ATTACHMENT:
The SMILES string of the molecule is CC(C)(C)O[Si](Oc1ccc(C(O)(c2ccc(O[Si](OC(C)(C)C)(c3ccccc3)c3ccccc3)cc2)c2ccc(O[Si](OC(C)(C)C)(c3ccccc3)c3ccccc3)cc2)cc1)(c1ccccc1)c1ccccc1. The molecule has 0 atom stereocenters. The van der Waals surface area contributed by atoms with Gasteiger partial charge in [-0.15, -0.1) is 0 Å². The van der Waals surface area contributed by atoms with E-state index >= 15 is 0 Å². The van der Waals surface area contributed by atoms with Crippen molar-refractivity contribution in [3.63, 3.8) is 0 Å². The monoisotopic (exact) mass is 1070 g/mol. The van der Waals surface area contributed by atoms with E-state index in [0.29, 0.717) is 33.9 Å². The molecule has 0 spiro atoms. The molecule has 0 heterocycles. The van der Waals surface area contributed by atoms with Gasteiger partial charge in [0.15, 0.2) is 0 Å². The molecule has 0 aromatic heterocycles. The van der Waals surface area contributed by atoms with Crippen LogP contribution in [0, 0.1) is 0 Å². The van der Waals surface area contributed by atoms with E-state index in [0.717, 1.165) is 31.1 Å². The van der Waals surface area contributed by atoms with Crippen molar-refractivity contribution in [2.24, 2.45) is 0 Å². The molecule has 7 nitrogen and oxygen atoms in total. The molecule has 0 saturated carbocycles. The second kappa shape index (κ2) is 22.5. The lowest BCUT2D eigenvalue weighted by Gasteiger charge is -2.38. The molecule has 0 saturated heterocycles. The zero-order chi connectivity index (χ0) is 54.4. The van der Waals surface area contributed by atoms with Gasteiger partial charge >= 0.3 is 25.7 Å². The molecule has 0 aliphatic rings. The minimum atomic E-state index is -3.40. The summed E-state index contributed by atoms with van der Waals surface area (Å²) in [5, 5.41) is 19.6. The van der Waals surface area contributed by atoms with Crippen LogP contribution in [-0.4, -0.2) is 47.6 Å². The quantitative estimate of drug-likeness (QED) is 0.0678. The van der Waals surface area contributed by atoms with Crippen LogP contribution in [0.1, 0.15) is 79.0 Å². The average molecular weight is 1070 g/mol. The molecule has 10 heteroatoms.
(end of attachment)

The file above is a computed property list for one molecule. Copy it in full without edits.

The SMILES string of the molecule is CC(C)(C)O[Si](Oc1ccc(C(O)(c2ccc(O[Si](OC(C)(C)C)(c3ccccc3)c3ccccc3)cc2)c2ccc(O[Si](OC(C)(C)C)(c3ccccc3)c3ccccc3)cc2)cc1)(c1ccccc1)c1ccccc1. The molecule has 0 atom stereocenters. The van der Waals surface area contributed by atoms with Gasteiger partial charge in [-0.15, -0.1) is 0 Å². The van der Waals surface area contributed by atoms with E-state index >= 15 is 0 Å². The van der Waals surface area contributed by atoms with Crippen molar-refractivity contribution in [3.63, 3.8) is 0 Å². The monoisotopic (exact) mass is 1070 g/mol. The van der Waals surface area contributed by atoms with E-state index in [0.29, 0.717) is 33.9 Å². The molecule has 0 spiro atoms. The molecule has 0 heterocycles. The van der Waals surface area contributed by atoms with Gasteiger partial charge in [0.15, 0.2) is 0 Å². The molecule has 0 aromatic heterocycles. The van der Waals surface area contributed by atoms with Crippen LogP contribution in [0, 0.1) is 0 Å². The van der Waals surface area contributed by atoms with E-state index in [0.717, 1.165) is 31.1 Å². The van der Waals surface area contributed by atoms with Crippen molar-refractivity contribution in [2.24, 2.45) is 0 Å². The molecule has 7 nitrogen and oxygen atoms in total. The molecule has 0 saturated carbocycles. The second kappa shape index (κ2) is 22.5. The lowest BCUT2D eigenvalue weighted by Gasteiger charge is -2.38. The molecule has 0 saturated heterocycles. The zero-order chi connectivity index (χ0) is 54.4. The van der Waals surface area contributed by atoms with Gasteiger partial charge >= 0.3 is 25.7 Å². The molecule has 0 aliphatic rings. The minimum atomic E-state index is -3.40. The summed E-state index contributed by atoms with van der Waals surface area (Å²) in [5, 5.41) is 19.6. The van der Waals surface area contributed by atoms with Crippen LogP contribution in [-0.4, -0.2) is 47.6 Å². The quantitative estimate of drug-likeness (QED) is 0.0678. The van der Waals surface area contributed by atoms with Crippen LogP contribution in [0.1, 0.15) is 79.0 Å². The average molecular weight is 1070 g/mol. The molecule has 10 heteroatoms.